Have you ever heard someone lament how the “the robots are taking over?” Job seekers and HR professionals certainly have concern about the future of work, with Artificial Intelligence (AI) becoming a more significant part of our everyday lives. Saturday Night Live even predicted this 25 years ago, with a sketch offering life insurance against robot attacks.
To be fair, we are heading towards a more automated future and a transformed workplace. That’s no cause for panic, though. This simply means HR professionals need to determine how to best leverage automation for the right tasks, freeing time for higher-level, strategic thinking.
Payroll and time tracking are two obvious automation improvement opportunities, but I encourage HR professionals to think beyond these easy wins. Take a closer look at the repetitive tasks your team performs. These are the tasks that get pushed to the back burner and rushed to completion at the last minute. They’re tasks that are essential but are handled inconsistently, depending on which team member is addressing them. Inevitably, these are the tasks that should be quick, but end up taking far more time than your team wants to spend on them.
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No matter the industry, a company should establish benchmarks for setting goals and managing performance, analyzing the results and making adjustments as needed. While large organizations often have standardized tracking processes around benchmarks, I’ve learned many small and medium-sized businesses do not. Rather, they’ll host a discussion after the fact, and the key questions and issues that get addressed are never consistent. However, if a manager spots a red flag ahead of time, they can be proactive and tackle an issue head-on.
To avoid potential pitfalls, companies can create an automated, structured process. Here at Lucas Group, we track quarterly goals for employees via a tool called Cornerstone. This software platform notifies managers when their employees could potentially miss a milestone. Meanwhile, the employees track their performance on the Cornerstone dashboard. If the employee is doing well, managers can offer a greater sense of autonomy. But if they need to step in, they can do so easily, providing guidance before it’s too late.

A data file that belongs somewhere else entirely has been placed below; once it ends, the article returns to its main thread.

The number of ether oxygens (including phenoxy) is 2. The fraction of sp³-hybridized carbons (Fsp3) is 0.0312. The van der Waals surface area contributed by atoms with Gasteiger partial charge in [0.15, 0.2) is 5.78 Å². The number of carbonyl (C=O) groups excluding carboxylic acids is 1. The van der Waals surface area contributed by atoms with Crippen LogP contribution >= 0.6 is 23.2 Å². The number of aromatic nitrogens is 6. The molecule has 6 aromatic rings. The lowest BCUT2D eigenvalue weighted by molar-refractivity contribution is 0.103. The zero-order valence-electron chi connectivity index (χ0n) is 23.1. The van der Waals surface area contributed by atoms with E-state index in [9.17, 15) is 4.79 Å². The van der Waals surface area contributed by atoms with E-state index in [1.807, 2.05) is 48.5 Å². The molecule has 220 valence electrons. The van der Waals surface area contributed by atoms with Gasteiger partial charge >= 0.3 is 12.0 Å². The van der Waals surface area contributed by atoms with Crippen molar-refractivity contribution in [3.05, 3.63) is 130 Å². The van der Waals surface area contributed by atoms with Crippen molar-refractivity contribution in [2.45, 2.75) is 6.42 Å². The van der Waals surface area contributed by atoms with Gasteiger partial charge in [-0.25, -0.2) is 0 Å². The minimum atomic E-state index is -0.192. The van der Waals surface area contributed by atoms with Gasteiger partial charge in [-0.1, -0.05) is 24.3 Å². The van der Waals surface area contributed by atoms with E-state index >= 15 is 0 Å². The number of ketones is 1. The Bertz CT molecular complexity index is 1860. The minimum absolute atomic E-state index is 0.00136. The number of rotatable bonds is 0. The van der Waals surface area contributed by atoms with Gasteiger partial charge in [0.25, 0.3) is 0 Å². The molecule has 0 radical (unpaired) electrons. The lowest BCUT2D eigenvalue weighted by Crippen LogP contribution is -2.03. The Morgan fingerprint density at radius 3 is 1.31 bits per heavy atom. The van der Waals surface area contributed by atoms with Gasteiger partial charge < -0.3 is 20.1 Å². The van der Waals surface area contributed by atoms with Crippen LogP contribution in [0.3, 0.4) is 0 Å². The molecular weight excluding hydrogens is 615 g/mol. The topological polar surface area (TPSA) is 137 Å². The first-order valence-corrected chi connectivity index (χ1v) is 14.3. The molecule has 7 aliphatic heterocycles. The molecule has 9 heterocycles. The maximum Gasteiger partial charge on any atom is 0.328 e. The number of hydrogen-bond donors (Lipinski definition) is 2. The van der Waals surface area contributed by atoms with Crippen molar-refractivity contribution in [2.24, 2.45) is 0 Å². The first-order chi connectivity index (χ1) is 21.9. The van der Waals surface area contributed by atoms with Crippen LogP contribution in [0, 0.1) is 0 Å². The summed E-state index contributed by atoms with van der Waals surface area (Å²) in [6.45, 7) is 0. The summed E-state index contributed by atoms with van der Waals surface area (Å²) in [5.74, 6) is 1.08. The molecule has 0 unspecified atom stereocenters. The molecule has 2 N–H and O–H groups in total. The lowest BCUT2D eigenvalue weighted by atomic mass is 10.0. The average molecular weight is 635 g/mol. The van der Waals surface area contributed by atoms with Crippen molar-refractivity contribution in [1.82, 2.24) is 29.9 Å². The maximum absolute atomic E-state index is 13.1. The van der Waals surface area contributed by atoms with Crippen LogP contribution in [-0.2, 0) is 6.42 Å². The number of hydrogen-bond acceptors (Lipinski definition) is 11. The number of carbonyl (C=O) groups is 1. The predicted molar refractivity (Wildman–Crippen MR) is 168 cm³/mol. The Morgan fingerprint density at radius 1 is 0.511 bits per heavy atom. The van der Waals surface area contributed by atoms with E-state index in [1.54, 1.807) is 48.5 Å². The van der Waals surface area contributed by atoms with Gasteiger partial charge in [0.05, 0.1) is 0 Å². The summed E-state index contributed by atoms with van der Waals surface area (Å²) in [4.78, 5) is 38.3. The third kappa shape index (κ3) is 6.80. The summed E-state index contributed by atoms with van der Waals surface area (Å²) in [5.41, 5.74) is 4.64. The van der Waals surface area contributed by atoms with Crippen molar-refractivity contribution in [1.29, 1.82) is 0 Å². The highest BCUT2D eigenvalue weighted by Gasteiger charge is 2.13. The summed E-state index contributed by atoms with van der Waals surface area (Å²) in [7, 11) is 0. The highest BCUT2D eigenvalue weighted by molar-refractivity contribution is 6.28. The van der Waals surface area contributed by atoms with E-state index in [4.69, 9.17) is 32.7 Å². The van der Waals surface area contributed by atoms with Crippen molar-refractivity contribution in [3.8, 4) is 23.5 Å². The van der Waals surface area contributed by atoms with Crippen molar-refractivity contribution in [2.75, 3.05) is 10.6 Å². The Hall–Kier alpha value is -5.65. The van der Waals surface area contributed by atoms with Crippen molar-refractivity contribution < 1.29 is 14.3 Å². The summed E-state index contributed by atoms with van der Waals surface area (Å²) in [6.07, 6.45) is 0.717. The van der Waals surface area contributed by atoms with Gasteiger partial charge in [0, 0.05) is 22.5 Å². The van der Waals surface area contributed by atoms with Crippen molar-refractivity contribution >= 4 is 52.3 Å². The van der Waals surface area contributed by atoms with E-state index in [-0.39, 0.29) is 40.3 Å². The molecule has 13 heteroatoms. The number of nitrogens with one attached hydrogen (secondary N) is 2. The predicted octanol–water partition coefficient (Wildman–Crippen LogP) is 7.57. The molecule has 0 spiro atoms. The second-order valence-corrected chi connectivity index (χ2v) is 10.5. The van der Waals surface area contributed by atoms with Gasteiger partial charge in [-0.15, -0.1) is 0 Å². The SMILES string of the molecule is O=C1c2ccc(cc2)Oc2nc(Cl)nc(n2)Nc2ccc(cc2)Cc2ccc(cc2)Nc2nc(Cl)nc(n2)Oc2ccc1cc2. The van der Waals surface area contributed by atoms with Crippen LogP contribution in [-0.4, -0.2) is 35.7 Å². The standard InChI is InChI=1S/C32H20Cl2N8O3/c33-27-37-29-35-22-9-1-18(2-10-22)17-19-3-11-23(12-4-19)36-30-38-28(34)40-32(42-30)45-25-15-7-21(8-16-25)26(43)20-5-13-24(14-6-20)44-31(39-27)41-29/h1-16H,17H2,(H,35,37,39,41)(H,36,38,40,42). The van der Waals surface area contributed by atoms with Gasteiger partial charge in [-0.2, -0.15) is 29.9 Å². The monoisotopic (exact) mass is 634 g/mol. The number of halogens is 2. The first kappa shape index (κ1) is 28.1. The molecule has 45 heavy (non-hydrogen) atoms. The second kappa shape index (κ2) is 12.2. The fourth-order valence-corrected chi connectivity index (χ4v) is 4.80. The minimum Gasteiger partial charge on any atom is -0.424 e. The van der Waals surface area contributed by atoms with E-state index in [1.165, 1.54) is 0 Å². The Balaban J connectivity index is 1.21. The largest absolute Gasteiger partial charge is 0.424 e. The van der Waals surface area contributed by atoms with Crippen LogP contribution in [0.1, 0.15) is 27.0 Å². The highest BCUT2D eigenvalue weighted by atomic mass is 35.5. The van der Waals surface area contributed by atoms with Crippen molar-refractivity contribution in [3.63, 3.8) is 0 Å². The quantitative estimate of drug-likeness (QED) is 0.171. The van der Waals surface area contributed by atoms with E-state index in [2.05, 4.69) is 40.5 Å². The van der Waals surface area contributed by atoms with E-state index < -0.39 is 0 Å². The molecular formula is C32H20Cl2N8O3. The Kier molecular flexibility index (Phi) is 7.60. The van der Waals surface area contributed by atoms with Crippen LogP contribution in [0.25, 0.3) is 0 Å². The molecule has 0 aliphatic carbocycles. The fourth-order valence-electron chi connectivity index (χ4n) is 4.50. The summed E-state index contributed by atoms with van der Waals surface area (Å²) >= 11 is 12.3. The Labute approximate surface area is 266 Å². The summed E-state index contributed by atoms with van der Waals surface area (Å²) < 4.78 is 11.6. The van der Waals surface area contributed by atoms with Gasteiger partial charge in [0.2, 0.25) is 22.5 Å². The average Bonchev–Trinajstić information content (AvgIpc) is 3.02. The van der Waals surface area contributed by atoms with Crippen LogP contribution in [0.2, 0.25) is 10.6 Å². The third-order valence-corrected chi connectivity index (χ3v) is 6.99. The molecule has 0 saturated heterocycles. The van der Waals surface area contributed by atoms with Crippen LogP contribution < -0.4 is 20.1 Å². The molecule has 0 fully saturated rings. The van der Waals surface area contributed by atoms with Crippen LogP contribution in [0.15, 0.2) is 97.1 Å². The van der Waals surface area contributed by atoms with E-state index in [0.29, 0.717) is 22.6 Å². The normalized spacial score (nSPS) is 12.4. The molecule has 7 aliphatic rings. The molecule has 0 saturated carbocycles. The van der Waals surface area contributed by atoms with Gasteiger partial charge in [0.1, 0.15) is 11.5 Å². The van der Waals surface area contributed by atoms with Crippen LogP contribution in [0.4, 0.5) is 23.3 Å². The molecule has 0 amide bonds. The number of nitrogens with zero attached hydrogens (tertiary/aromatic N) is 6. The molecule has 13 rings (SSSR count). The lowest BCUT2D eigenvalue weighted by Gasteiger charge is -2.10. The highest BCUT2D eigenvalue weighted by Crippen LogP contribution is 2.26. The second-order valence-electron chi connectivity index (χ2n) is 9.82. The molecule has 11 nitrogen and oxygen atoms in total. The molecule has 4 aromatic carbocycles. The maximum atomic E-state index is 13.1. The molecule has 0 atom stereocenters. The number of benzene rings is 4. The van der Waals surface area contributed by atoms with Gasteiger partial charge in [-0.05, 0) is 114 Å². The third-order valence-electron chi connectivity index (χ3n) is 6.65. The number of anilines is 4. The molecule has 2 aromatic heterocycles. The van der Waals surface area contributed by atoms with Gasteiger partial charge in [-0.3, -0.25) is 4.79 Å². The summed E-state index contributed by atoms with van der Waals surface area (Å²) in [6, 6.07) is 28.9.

Think back to your first day at your current job. What was it like? Were you greeted at the door by a smiling face, shown to your desk, and brought into trainings to get you started on the right foot? Or did a frazzled employee let you in after five minutes of standing at a locked door, the company didn’t have your email – or even a desk – set up, and you were left to figure things out on your own?
The latter situation is all too common, and it’s due to a lack of standardization around the onboarding process. Luckily, building a consistent program isn’t difficult. For instance, if a manager marks a candidate as “hired” in our HR tracking system, the candidate immediately receives an offer letter to sign electronically. Once they’ve signed the offer, IT and HR are notified automatically. The IT team receives a ticket to create email and network credentials, and the HR team sends a welcome kit to the new hire. Calendar invites are automatically sent and updated– all before the hire steps foot in our office. The impact of automation on employment can help turn those first day jitters into a sense of comfort and set everyone up for success.
Though we’d like all of our employees to have long, fruitful careers, there comes a time to say goodbye. An employee’s final day should be as smooth as the first. Ensuring a positive exit leaves the door open for referrals, professional collaborations, or the possibility of a “boomerang employee” returning down the road.
Take a page from your onboarding process and bring automation in the workplace for offboarding, too. The process should begin as soon as your employee puts in their two-week notice. Finalizing transition documents, exit interviews and team wrap-up meetings all need to take place. Meanwhile, consider the other tasks that must be done across HR and IT teams, including removing network credentials, archiving key files and collecting office supplies. Other employees may be experiencing conflicted feelings about a colleague’s departure. Keep those emotions in check with an established protocol.
Instead of bracing for the robot apocalypse, HR professionals should learn ways to apply automation in the workforce. Automating tasks like performance management, onboarding and offboarding empowers your employees to have the best possible experience at your company. You and your team, in turn, get the gift of time: you can focus on big-picture strategy initiatives rather than scrambling to track down IT for an employee email set up.